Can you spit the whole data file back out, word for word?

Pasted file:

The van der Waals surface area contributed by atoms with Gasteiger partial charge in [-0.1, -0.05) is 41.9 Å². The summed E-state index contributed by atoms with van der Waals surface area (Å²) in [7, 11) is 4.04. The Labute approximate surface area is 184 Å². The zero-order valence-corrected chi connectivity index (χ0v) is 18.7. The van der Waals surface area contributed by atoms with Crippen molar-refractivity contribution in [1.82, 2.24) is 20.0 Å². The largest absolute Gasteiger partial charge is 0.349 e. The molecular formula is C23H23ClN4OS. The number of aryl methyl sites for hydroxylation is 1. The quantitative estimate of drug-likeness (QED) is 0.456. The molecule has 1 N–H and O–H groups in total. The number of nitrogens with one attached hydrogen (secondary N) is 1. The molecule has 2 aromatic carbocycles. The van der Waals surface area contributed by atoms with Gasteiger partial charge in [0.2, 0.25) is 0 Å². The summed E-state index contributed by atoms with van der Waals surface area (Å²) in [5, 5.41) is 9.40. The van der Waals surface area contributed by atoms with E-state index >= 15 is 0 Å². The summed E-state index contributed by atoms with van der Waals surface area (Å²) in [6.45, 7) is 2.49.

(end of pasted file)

The van der Waals surface area contributed by atoms with Gasteiger partial charge in [-0.1, -0.05) is 41.9 Å². The summed E-state index contributed by atoms with van der Waals surface area (Å²) in [7, 11) is 4.04. The Labute approximate surface area is 184 Å². The zero-order valence-corrected chi connectivity index (χ0v) is 18.7. The van der Waals surface area contributed by atoms with Crippen molar-refractivity contribution in [1.82, 2.24) is 20.0 Å². The largest absolute Gasteiger partial charge is 0.349 e. The molecular formula is C23H23ClN4OS. The number of aryl methyl sites for hydroxylation is 1. The quantitative estimate of drug-likeness (QED) is 0.456. The molecule has 1 N–H and O–H groups in total. The number of nitrogens with one attached hydrogen (secondary N) is 1. The molecule has 2 aromatic carbocycles. The van der Waals surface area contributed by atoms with Gasteiger partial charge in [0.2, 0.25) is 0 Å². The summed E-state index contributed by atoms with van der Waals surface area (Å²) in [5, 5.41) is 9.40. The van der Waals surface area contributed by atoms with E-state index >= 15 is 0 Å². The summed E-state index contributed by atoms with van der Waals surface area (Å²) in [6.45, 7) is 2.49.